Today's post is thanks to our son, Chris Flaherty, the one who says it's not that that grass is greener on the other side, it's that it's the other side. I'd love to say I always understand that, but I don't. I do understand the part about not fitting in--writers often don't, poor kids often often don't, Democrats in Indiana often don't. The idea, I think, is to get comfortable in the round hole you don't really fit into, but saying that is much easier than doing it. Chris's words--and the eloquent ones of Robert Service--touched me and made me ache. But sharing's a good thing, I'm convinced, even when the sharing is sad.
Robert Service's poem, "The Men That Don't Fit In" used to make me feel better about myself. When I read it the first time, I realized there must be lots of people who share my struggles. I've always experienced terrible bouts of depression associated with unfulfilled wanderlust and adventure-seeking. I change jobs much too often and as a result have enjoyed very limited professional success. I've basically started over a dozen times. I currently live on a beautiful mountain retreat and have a great job (to most people) with benefits a congressman would envy, yet every single night I dig out my maps, stream national geographic, or browse Zillow or Instagram to see where I want to go or live next. I'm never content. I don't ever need MORE.. just different.
Well, my life is quickly reaching the final stanza of Robert Service's poem and it doesn't make me feel better, anymore. It's actually pretty damned depressing.
So, for all of you who have repeatedly punched happiness or contentment in the face in search of something else, this is for you.
There's a race of men that don't fit in,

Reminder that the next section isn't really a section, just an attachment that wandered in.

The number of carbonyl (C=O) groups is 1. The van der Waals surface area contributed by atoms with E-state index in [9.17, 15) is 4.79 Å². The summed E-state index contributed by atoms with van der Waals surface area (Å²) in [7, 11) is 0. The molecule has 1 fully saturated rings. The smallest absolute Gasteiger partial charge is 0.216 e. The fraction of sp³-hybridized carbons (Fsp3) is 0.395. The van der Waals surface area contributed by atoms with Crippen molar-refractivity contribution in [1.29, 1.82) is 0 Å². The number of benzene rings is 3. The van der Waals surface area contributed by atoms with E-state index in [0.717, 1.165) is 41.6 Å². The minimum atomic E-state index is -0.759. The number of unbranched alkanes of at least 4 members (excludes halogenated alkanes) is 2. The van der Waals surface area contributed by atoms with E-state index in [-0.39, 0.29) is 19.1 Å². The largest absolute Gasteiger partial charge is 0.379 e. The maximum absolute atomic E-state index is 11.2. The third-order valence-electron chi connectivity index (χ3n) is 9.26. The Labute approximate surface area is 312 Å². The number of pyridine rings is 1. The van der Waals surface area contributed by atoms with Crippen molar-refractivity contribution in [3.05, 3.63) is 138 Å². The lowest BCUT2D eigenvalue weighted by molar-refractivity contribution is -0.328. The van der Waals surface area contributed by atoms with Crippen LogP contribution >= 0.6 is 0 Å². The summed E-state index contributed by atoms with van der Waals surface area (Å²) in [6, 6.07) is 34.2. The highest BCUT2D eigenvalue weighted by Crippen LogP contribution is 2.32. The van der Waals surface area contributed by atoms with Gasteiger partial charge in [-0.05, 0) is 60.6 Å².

A race that can't stay still;
So they break the hearts of kith and kin,
And they roam the world at will.
They range the field and they rove the flood,
And they climb the mountain's crest;
Theirs is the curse of the gypsy blood,
And they don't know how to rest.
If they just went straight they might go far;
They are strong and brave and true;
But they're always tired of the things that are,
And they want the strange and new.
They say: "Could I find my proper groove,
What a deep mark I would make!"
So they chop and change, and each fresh move
Is only a fresh mistake.
And each forgets, as he strips and runs
With a brilliant, fitful pace,
It's the steady, quiet, plodding ones
Who win in the lifelong race.
And each forgets that his youth has fled,
Forgets that his prime is past,
Till he stands one day, with a hope that's dead,
In the glare of the truth at last.
He has failed, he has failed; he has missed his chance;
He has just done things by half.
Life's been a jolly good joke on him,
And now is the time to laugh.
Ha, ha! He is one of the Legion Lost;
He was never meant to win;
He's a rolling stone, and it's bred in the bone;
He's a man who won't fit in.
Robert W. Service